A flat cover to overlay sheet 34 is located and positioned to be in contact with the flat top portion 20 of each asymmetric key 10, and the upper portion of overlay sheet 34 (i.e., the side not in contact with the asymmetric keys) may have numbers, letters or other key identifying indicia thereon to be read by the user of the keyboard. In a particularly important construction of the present invention, the overlay sheet 34 is relatively thick or relatively rigid, as a result of, for example, being an electroluminescent panel or being an embossed panel.
An asymmetric key 10 and its associated circuitry on sheet 24 constitute, in effect, a key station. In operation of the keyboard of FIG. 2, the user locates the particular key station which is desired to be actuated (such as by reading the indicia on the top of sheet 34). The user then pushes downwardly on that key to bring a shorting element 32 into contact with a pair of circuit patterns, such as 26(a) and 26(b) to interconnect those circuit patterns and generate an electrical signal from the keyboard. When the downward force is applied to a key 10, the key collapses downwardly with a snap action and tactile feel or tactile feedback to the user. As has been previously stated, because of the asymmetric key configuration of the present invention, the snap action and tactile feedback remain relatively consistent notwithstanding the thickness of the overlay sheet 34 and notwithstanding inconsistency in the location or direction of the actuating force applied to a particular key and notwithstanding minor misalignments in the structure of the keyboard assembly.
Referring now to FIG. 3, another keyboard assembly in accordance with the present invention is shown. The keyboard assembly of FIG. 3 is similar to that of FIG. 2 with the exception that the plastic insulating sheet 24 is omitted and the circuit patterns 26 are formed directly on backer layer 22.
Referring now to FIG. 4, the keyboard assembly is similar to that shown in FIG. 2 with the exception that the spacer layer 28 is omitted. Because of the preprogrammed key collapse and consistency of key operation resulting from the structure of the present invention, it is possible, in some keyboard embodiments, to eliminate the insulating spacer 28 typically found in membrane keyboards of this type. The ability to eliminate the insulating spacer is the result of the fact that only a shorting contact is present on the underside of the snap action key element, combined with the fact that the preprogrammed key collapse of the asymmetric key configuration leads to reliable actuation of the key to which the actuating force is applied, even though the application of the actuating force may not be precisely directed to the design actuating point of the key.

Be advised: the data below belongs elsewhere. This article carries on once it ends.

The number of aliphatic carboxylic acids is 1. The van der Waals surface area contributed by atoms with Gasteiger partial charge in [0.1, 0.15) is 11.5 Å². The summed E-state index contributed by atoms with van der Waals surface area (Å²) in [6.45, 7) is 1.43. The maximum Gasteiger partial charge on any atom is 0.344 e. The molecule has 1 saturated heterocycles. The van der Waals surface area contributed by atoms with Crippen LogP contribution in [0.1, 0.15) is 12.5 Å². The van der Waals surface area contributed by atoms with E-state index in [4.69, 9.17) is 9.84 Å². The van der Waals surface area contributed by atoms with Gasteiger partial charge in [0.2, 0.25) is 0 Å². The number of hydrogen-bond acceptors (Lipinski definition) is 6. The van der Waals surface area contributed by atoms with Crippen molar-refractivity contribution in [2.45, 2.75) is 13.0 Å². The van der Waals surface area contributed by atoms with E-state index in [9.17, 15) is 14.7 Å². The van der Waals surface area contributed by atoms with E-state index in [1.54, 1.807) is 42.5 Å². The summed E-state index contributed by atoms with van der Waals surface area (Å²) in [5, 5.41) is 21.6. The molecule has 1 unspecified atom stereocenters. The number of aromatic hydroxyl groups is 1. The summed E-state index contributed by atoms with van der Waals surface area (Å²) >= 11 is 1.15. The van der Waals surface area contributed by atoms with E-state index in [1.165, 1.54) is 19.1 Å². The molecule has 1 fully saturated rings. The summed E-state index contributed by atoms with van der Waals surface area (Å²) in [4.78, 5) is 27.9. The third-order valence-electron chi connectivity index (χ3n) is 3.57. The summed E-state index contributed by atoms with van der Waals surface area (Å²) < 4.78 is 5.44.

Referring now to FIG. 5, still another keyboard assembly configuration is shown incorporating the present invention. The structure shown in FIG. 5 is similar to that of FIG. 3, but with the important difference that a sheet with conductive material, such as the conductive elastomer material disclosed in U.S. Pat. No. 3,699,294 to Sudduth, a metal sheet, or a sheet of insulation with conductive material thereon is located between base sheet 12 (and the included keys 10 of base sheet 12) and the insulating spacer 28. Also, in the configuration of FIG. 5 there is no shorting element on the underside of the individual keys 10. In the FIG. 5 configuration the keys 10 act as actuators to move portions of the conductive elastomer sheet 36 though associated openings in the spacer to cause bridging or shorting contact between associated circuit pattern elements 26 on backer 22. Thus, in the configuration of FIG. 5, actuating force applied to overlay sheet 34 on top of one of the keys 10 will cause that key to collapse, with attendant snap action and tactile feedback, whereby the key will then come in contact with the aligned portion of conductive elastomer sheet 36 and move that aligned portion of conductive elastomer sheet 36 through its associated opening 30 in spacer 28 to bring the conductive elastomer into shorting or bridging contact with the circuit elements 26 in alignment therewith.
FIGS. 6 and 7 show two forms of keyboard construction with embossed overlay sheets. The keyboard of FIG. 6 differs from FIG. 2 in that the cover sheet 34 is embossed, as shown, to form, in effect, housings 38 about the keys 10. The keyboard of FIG. 7 differs from FIG. 2 in that cover sheet 34 is embossed to define raised ridges 40 about each key 10. This embossing, which serves to define key locations on sheet 34, results in a cover sheet which is more stiff than would otherwise be the case.
It will be understood that the features and advantages of the asymmetric key configuration generally described above are realized in all of the various keyboard structures shown in FIGS. 2-5 and may also be realized in other variance of these keyboard structures, all of which are deemed to be within the scope of the present invention.
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|U.S. Classification||200/5.00A, 200/329, 200/513|
|Cooperative Classification||H01H2217/01, H01H2209/002, H01H2217/018, H01H2229/028, H01H2209/078, H01H13/702, H01H2215/022|
|Apr 3, 1986||AS||Assignment|
Owner name: KTK2 CORPORATION, 80 SOUTH DAVIS STREET, ORCHARD P
Free format text: ASSIGNMENT OF ASSIGNORS INTEREST.;ASSIGNOR:FLEX-KEY CORPORATION;REEL/FRAME:004531/0727
Effective date: 19860321
|Jun 18, 1986||AS||Assignment|
Owner name: FLEX-KEY CORPORATION
Free format text: CHANGE OF NAME;ASSIGNOR:KTK2 CORPORATION;REEL/FRAME:004604/0187
Effective date: 19860603
|Oct 21, 1986||CC||Certificate of correction|
|Aug 9, 1988||REMI||Maintenance fee reminder mailed|
|Jan 8, 1989||LAPS||Lapse for failure to pay maintenance fees|
|Mar 28, 1989||FP||Expired due to failure to pay maintenance fee|
Effective date: 19890108